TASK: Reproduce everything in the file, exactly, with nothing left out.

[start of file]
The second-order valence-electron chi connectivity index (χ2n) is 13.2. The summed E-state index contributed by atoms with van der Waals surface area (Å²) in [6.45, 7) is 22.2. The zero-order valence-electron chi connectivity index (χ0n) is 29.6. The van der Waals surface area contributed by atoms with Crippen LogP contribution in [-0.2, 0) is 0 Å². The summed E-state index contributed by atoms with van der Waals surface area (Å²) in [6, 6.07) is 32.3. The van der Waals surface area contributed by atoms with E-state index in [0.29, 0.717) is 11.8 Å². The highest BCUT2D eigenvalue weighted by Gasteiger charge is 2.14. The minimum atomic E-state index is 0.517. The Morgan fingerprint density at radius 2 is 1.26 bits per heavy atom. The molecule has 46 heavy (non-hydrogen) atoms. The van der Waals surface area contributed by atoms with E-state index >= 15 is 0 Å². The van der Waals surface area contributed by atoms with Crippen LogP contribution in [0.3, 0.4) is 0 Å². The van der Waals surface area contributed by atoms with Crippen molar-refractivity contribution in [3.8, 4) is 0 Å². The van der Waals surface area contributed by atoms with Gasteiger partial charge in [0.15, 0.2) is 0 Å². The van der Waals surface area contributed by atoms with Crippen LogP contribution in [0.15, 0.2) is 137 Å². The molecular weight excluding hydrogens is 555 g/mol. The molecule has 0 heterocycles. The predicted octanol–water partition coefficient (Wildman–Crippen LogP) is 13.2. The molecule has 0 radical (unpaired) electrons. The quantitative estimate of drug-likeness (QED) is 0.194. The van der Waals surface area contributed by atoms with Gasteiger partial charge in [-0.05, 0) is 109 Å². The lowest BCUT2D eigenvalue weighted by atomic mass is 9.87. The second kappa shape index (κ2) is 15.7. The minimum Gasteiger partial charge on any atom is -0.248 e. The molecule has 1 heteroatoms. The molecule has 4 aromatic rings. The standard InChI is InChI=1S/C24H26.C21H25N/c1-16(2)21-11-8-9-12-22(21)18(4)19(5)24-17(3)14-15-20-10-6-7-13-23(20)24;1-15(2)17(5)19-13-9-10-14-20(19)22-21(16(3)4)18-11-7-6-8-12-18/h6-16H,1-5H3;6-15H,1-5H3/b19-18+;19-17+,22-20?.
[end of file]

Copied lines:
The second-order valence-electron chi connectivity index (χ2n) is 13.2. The summed E-state index contributed by atoms with van der Waals surface area (Å²) in [6.45, 7) is 22.2. The zero-order valence-electron chi connectivity index (χ0n) is 29.6. The van der Waals surface area contributed by atoms with Crippen LogP contribution in [-0.2, 0) is 0 Å². The summed E-state index contributed by atoms with van der Waals surface area (Å²) in [6, 6.07) is 32.3. The van der Waals surface area contributed by atoms with E-state index in [0.29, 0.717) is 11.8 Å². The highest BCUT2D eigenvalue weighted by Gasteiger charge is 2.14. The minimum atomic E-state index is 0.517. The Morgan fingerprint density at radius 2 is 1.26 bits per heavy atom. The molecule has 46 heavy (non-hydrogen) atoms. The van der Waals surface area contributed by atoms with E-state index >= 15 is 0 Å². The van der Waals surface area contributed by atoms with Crippen LogP contribution in [0.3, 0.4) is 0 Å². The van der Waals surface area contributed by atoms with Crippen molar-refractivity contribution in [3.8, 4) is 0 Å². The van der Waals surface area contributed by atoms with Gasteiger partial charge in [0.15, 0.2) is 0 Å². The van der Waals surface area contributed by atoms with Crippen LogP contribution in [0.15, 0.2) is 137 Å². The molecular weight excluding hydrogens is 555 g/mol. The molecule has 0 heterocycles. The predicted octanol–water partition coefficient (Wildman–Crippen LogP) is 13.2. The molecule has 0 radical (unpaired) electrons. The quantitative estimate of drug-likeness (QED) is 0.194. The van der Waals surface area contributed by atoms with Gasteiger partial charge in [-0.05, 0) is 109 Å². The lowest BCUT2D eigenvalue weighted by atomic mass is 9.87. The second kappa shape index (κ2) is 15.7. The minimum Gasteiger partial charge on any atom is -0.248 e. The molecule has 1 heteroatoms. The molecule has 4 aromatic rings. The standard InChI is InChI=1S/C24H26.C21H25N/c1-16(2)21-11-8-9-12-22(21)18(4)19(5)24-17(3)14-15-20-10-6-7-13-23(20)24;1-15(2)17(5)19-13-9-10-14-20(19)22-21(16(3)4)18-11-7-6-8-12-18/h6-16H,1-5H3;6-15H,1-5H3/b19-18+;19-17+,22-20?.